History and religion

While the rise of nationalist narratives and the overturning of colonial views by postcolonial rejections of such narratives receive ever more interest, religion is still largely absent from these studies. Admittedly, in a range of very different research traditions, religion is acknowledged as a major factor for the construction of identities in the course of history. However, studies concerned with the historicization of religion and religious historiography are only slowly coming to the fore (Otto, Rau, and Riipke 2015; Riipke 2018).

Understandably, religious convictions contribute enormously to the conceptualization and narration of the past by their adherents and the cultures to which they belong, a past that is predefined by god(s), repeats itself, is a time of trial, or the like. As others interpret and identify themselves as a ‘city’ or ‘nation’ through their past, the same instrument is also used by religious communities. Contemporary historical practices (to use a term that does not restrict history to narrative) or later historiography might construe in this way ‘confessions’, as we know them for early modern Europe,4 or ‘religions’. This implies the creation of boundaries as well as the stressing of differences, a point to which 1 will return. But is this all that characterizes religious historiography?

Through its criticism of existing narratives History is opposed to mere memory. From early on. History introduced contingency into traditional narrative sequences in order to question the established truths of others. The introduction of competition into the legitimizing repository of the past is a powerful instrument, but it is a risky one to deploy. Thus, some epochs and some areas are more prone to historiography than others. And this is where the historicizing of religion comes into play. In general, religion does not appear to be a very likely candidate for historicizing. Meta-historical claims, gods out of time and immune to change, and traditional authority in a Weberian sense seem to be the hallmarks of religion. Frequently, myths tell stories of a distant past that establish norms that are binding - not despite the fact that this past is another age, categorically different from today, but based on this fact.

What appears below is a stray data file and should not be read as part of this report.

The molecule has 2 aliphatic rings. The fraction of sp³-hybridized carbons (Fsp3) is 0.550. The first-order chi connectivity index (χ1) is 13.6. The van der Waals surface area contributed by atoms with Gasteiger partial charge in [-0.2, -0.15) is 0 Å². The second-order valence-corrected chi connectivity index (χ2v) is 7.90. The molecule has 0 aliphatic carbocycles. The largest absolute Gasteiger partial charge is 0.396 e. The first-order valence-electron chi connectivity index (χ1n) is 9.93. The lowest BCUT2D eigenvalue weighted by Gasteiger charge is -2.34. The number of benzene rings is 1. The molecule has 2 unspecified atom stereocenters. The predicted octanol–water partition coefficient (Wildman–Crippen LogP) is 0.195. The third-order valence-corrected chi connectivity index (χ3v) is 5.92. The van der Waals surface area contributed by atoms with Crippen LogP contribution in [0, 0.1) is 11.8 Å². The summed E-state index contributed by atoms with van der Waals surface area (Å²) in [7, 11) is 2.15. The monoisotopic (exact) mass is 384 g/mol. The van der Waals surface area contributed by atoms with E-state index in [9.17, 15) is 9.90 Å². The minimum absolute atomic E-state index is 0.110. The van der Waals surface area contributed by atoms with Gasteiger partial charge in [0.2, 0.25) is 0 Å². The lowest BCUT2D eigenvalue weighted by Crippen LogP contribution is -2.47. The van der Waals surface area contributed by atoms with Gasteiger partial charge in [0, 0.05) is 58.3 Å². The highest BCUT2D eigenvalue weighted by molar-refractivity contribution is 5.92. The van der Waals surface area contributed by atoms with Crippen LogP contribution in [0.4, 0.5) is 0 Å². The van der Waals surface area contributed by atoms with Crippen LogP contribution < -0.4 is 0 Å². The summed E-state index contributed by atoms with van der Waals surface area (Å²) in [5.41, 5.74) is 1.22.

By and large, we might say that views on religion are dominated by claims about the eternity of divine beings and the traditional character of religious practices. The traditional character of religion is, therefore, paradoxically very historical when construing a place for itself beyond history. There is an important consequence to this. Even if a religious group does not explicitly historicize itself, it does narrate history. And religions typically tell not only local history but also world and cosmic history, implying pervasive orientations - even for any ‘secular’ sort of historical narrative.

There can be a great deal of variation in the strategies used in narratives that originate in the context of religious groups or institutions and include superhuman powers (gods) as relevant agents. They might concentrate on a founding phase or try to integrate as much of the history remembered by a society as they can. Thus, mythology and history are not opposites but variants of historical narratives, although they may include very different temporal indicators. In scriptural societies, canonization is a frequent instrument used to stabilize narrative (as doctrinal) solutions.

At this point. 1 must introduce a caveat: it is not groups who write histories but single persons. Michel de Certeau, to whom 1 have already referred earlier in this volume, has pointed out the very individual character of producers of historiographical writing, as well as their subversive power, strategic moves, and complex relationship with their audience (Certeau 1988). The order to write a history is usually self-imposed, not given by an institution. These authors are as much engaged in creating, redefining, and instrumentalizing groups as they are in serving them.

 
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